• + 1
 It's easy as to get an eagle kit, which makes me think that SRAM know the gearbox could show up some inadequacies in their new flagship product, being that heavy AF cassette and derailleur that hangs way down. I'd even fathom a guess that they're well aware of these inadequacies but are not ready to show their solution just yet.
  • + 5
 I think there's a bit of oversimplification in these comments with the bowling ball and feather in a vacuum experiment...we don't ride in vacuums and when you're not in a vacuum it's force minus drag that determines straight line velocity.

Force=mass x acceleration (gravity), so a heavy object will produce more force when acted on by gravity. If your drag coefficient doesn't increase by the same proportion then the highest speed you reach will be higher. So when coasting in a straight line heavier dudes can be faster because they generate more force relative to their drag.

But - when you throw other accelerations into the mix (accelerating from pedalling/pumping, braking, cornering) things get less clear. Heavier riders (and gearbox bikes) get benefits from a better sprung to unsprung ratio as mentioned in the article, which should help the heavier guys.

Pro's and cons, which is why I reckon that whether you're a smaller person like Danny Hart / Troy Brosnan or bigger heavier fellas like Peaty, one size doesn't seem to have a huge advantage over the other. Not like in a sport like basketball where if you're short you're probably at a bit of a disadvantage...Anyway, my rambling thoughts only - might be wrong so feel free to flame away :-)
  • + 5
 Well.
I can see that the author of this article has done his (probably) best to compare 2 as much identical bikes as it may possible be. On the other hand Paul missed a few “details” of the gearbox systems that are on the top list of their theoretical advantages…
First thing first, the ION bike (funny, here at Greece ION is a major... chocolate manufacturer!!!) IS NOT designed around a gearbox system. A proper gearbox bike, has no need for any tensioner at all… (Ok, I get it. How the hell are we going to compare 2 completely different bike frames, one designed to cope with the restrictions of the conventional gearing systems and one designed around a gearbox system…).
That means that “we missed” a major factor of the gearbox equipped bikes…
Also. I would prefer (by far) the comparison to run between 2 bikes WITH chain. Why add one more factor that may not be an absolute characteristic of a gearbox bike? (Next time, either both bikes with belt, or both with chain, please).
Also. There’s the very fine transmission solution of the hub gears systems, mainly referring to the speedhub (I know, I owe one for a long time now). Paul misses this alternative completely…
So,
I would like to see, for start, a comparison article among 3 hardtails, best equipped with “properly strong” tires and designed for real all mountain use. One with a conventional gearing system, one with a gearbox and one with a speedhub.
Then, using this comparison as a starting point, I would like to see a second article, using 3 similarly equipped full suspension bikes (with similar travel) that their design will take full advantage of the best properties of each transmission system.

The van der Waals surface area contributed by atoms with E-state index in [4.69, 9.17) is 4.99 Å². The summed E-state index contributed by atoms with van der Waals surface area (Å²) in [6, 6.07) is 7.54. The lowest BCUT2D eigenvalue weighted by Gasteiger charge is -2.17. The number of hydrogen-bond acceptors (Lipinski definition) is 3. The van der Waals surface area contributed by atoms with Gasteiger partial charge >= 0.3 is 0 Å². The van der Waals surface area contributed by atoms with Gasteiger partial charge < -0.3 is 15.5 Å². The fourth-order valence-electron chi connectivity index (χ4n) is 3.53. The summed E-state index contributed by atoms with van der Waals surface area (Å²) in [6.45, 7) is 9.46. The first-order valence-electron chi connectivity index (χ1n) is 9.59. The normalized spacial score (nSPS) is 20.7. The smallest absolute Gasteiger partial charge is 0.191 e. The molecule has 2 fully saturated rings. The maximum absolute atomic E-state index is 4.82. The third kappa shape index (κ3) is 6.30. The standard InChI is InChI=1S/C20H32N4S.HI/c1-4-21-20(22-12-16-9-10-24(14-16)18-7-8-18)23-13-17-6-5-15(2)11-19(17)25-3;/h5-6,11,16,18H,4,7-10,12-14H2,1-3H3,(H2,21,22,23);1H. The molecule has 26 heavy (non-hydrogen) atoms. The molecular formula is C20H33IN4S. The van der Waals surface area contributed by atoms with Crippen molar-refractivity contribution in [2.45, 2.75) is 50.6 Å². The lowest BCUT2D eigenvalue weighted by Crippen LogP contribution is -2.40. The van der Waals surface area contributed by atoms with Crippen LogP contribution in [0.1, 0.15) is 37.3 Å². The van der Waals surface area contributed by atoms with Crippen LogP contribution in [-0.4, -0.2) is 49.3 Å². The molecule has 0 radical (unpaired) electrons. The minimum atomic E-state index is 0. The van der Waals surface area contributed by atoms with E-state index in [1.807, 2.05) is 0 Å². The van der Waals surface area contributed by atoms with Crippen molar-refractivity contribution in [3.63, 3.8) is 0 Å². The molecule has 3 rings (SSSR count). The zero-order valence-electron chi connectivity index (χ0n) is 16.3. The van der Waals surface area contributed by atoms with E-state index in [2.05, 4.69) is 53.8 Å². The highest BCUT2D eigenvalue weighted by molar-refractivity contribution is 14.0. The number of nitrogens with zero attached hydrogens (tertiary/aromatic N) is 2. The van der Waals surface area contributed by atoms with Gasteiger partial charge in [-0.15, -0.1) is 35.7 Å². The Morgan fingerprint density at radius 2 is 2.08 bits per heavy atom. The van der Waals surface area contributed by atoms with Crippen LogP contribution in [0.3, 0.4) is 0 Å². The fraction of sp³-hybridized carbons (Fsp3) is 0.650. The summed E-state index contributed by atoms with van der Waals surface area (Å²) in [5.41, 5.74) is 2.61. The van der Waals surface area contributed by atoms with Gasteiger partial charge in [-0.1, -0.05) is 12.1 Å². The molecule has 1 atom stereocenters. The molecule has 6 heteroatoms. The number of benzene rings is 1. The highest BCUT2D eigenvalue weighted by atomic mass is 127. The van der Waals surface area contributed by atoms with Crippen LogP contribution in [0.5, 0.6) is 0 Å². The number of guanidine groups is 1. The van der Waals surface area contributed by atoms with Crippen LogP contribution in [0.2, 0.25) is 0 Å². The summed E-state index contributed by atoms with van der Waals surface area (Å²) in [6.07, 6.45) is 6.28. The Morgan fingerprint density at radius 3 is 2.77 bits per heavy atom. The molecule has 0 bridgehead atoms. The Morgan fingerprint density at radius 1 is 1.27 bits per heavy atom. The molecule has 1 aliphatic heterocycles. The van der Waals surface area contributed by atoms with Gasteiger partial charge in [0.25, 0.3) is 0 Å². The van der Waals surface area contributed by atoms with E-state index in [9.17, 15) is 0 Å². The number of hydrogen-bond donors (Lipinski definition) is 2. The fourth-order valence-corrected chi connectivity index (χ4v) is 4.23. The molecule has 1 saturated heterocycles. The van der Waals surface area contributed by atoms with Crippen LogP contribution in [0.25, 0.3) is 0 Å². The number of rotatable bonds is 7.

Nice efford though.
  • + 3
 A FS gearbox bike will still need a tensioner if you want to retain anti squat properties
  • + 2
 For a test of gear box vs min both bikes have to be the same. You want both to have chains to keep the test fair! So the bikes have to be the same to be fair as well.
  • + 1
 @danmitch01:
And that's why a first comparison has to be on hardtails... One of the major (BIG) advantages of the gearbox systems is that we may skip the exposable derailleur... (or tensioner)
As for the rest (same bikes - same properties) we have to address the different systems by their best values. We cannot just “cripple” a gearbox, on our effort to squeeze it on the same “platform”…
Also.
There are so many different gearbox configurations out there. The Zerode for instance or the various speedhub (as a gearbox, without spoke flances) bikes…
  • + 1
 @mojoriders: I don't see why this isn't obvious!
I also don't see why Mtn bikers want a belt on a Mtn bike.
  • + 4
 interesting review and data points. also that you'd pick the gearbox bike where you dont need heavy pedaling, basically (given this is a pedaling system comparison ;-)
i'd hope the tech evolve and comparisons keep coming though
  • + 6
 All that extra top tube... and then you have to slam the seat as far forward on the rails as possible... Smile but great geo right???
  • + 4
 I find technical climbing on a Zerode Taniwha, which uses the same gearbox, is actually easier than a derailleur bike. This is because there are more low gear options and the light rear wheel floats over rooty and rocky terrain. I think a derailleur bike would be superioronly on cross-country terrain where lots of pedal induced acceleration is required coming out of tight corners.
  • + 4
 Things...
1. there is raked out front geometry and then there is this thing that just looks weird
2. Grip shift...nothing like hitting a drop/gap/Jump and shifting through 4 gears when you land... :-/